‘Critical’ Shortage Of Blood At Northwest Blood Banks

Lt. Gov. Brad Little, the GOP's 2018 nominee for Idaho governor, tweeted this photo of himself giving blood earlier this week.
Lt. Gov. Brad Little, the 2018 GOP nominee for Idaho governor, tweeted this photo of himself giving blood earlier this week. CREDIT: BRAD LITTLE/TWITTER

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The American Red Cross calls it a blood “emergency.” Seattle-based Bloodworks Northwest said its supply of some blood types has dwindled to a critical low of less than one days’ worth.

Bloodworks President & CEO Dr. Jim AuBuchon said donations typically decline in summer months when donors go on vacation and schools and universities don’t hold regular blood drives.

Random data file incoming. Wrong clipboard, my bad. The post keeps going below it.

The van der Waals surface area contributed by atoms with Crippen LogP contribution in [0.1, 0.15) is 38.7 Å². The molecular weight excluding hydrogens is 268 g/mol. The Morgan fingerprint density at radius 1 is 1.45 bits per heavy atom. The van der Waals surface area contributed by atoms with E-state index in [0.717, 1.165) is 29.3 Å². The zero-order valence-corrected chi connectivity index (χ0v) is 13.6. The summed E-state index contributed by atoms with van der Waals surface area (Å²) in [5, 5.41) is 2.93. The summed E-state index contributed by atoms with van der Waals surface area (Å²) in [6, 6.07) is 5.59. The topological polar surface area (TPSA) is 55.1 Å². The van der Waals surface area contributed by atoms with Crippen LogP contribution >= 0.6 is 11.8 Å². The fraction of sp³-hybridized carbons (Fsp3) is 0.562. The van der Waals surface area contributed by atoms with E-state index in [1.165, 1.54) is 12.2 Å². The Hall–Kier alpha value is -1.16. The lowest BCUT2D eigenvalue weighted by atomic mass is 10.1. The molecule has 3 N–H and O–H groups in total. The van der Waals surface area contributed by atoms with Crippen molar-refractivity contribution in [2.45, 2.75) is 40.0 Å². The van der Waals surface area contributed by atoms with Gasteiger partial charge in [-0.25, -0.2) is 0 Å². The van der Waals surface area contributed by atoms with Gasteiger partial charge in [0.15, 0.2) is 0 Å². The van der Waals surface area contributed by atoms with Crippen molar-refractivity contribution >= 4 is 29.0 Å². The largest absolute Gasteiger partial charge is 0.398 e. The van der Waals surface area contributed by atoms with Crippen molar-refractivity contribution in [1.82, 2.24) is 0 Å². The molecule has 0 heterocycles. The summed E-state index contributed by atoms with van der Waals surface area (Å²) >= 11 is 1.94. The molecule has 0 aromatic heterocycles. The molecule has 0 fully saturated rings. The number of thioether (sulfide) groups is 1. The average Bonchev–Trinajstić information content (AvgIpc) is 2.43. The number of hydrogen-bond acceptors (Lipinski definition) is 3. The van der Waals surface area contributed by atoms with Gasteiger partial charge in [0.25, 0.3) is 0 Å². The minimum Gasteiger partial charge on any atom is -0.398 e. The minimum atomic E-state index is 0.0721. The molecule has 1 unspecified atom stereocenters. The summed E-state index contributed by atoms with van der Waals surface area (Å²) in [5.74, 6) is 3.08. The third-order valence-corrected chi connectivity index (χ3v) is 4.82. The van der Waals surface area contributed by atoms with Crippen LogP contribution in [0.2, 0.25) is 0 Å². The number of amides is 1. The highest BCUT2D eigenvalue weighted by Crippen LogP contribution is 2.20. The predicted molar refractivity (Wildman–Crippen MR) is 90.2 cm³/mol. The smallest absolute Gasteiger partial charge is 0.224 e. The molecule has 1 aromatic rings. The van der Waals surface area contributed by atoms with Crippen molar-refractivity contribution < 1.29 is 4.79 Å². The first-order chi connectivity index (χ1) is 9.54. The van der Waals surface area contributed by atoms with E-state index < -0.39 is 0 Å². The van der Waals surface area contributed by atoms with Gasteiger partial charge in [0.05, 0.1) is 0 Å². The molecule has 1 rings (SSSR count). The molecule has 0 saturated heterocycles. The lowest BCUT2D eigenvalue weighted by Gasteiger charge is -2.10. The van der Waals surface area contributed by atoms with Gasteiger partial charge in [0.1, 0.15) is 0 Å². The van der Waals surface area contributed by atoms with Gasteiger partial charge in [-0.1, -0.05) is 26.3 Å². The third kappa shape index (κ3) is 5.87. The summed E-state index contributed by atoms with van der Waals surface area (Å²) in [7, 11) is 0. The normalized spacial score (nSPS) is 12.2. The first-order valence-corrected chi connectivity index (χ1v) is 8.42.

“We are additionally challenged by the very warm weather that we’ve been having in the last week or so,” AuBuchon said. “Some of the locations where we hold our blood drives are not air conditioned and it just becomes too hot to hold blood drives there.”

AuBuchon said he prefers to have a three day supply of perishable blood on hand.

So far, the blood bank has managed to fulfill its commitments to hospitals, but AuBuchon said just a minor blip at this point could create “a dangerous situation.”

Bloodworks and the Red Cross are urging both past donors and first time donors to schedule an appointment at a donation center, which is easy to do online.

According to Bloodworks, it takes more than 800 donors every day to maintain an operational blood supply in the Northwest.

Red Cross Cascades Chapter spokesperson Natividad Lewis said the new donor pool has been shrinking nationally for about four years, perhaps because of public misconceptions about blood needs and donation.

“We see that too,” Lewis said in an interview Thursday.

Lewis said Type O blood in particular is needed to replenish the supply. Type O is the most common blood type.

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